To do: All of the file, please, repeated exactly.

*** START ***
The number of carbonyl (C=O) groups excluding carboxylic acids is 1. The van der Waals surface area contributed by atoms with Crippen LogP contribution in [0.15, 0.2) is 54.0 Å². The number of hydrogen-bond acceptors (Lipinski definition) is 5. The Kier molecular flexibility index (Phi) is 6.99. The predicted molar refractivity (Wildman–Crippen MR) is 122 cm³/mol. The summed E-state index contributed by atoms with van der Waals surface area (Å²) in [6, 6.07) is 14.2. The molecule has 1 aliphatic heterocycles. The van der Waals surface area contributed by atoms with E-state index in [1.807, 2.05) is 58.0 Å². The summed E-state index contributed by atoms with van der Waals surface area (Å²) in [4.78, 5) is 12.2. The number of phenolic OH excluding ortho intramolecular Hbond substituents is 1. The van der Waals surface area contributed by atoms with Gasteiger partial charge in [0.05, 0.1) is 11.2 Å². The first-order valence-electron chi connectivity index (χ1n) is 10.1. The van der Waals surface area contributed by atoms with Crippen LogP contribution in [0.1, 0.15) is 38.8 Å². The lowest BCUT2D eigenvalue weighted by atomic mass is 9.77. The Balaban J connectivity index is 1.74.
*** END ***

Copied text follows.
The number of carbonyl (C=O) groups excluding carboxylic acids is 1. The van der Waals surface area contributed by atoms with Crippen LogP contribution in [0.15, 0.2) is 54.0 Å². The number of hydrogen-bond acceptors (Lipinski definition) is 5. The Kier molecular flexibility index (Phi) is 6.99. The predicted molar refractivity (Wildman–Crippen MR) is 122 cm³/mol. The summed E-state index contributed by atoms with van der Waals surface area (Å²) in [6, 6.07) is 14.2. The molecule has 1 aliphatic heterocycles. The van der Waals surface area contributed by atoms with E-state index in [1.807, 2.05) is 58.0 Å². The summed E-state index contributed by atoms with van der Waals surface area (Å²) in [4.78, 5) is 12.2. The number of phenolic OH excluding ortho intramolecular Hbond substituents is 1. The van der Waals surface area contributed by atoms with Gasteiger partial charge in [0.05, 0.1) is 11.2 Å². The first-order valence-electron chi connectivity index (χ1n) is 10.1. The van der Waals surface area contributed by atoms with Crippen LogP contribution in [0.1, 0.15) is 38.8 Å². The lowest BCUT2D eigenvalue weighted by atomic mass is 9.77. The Balaban J connectivity index is 1.74.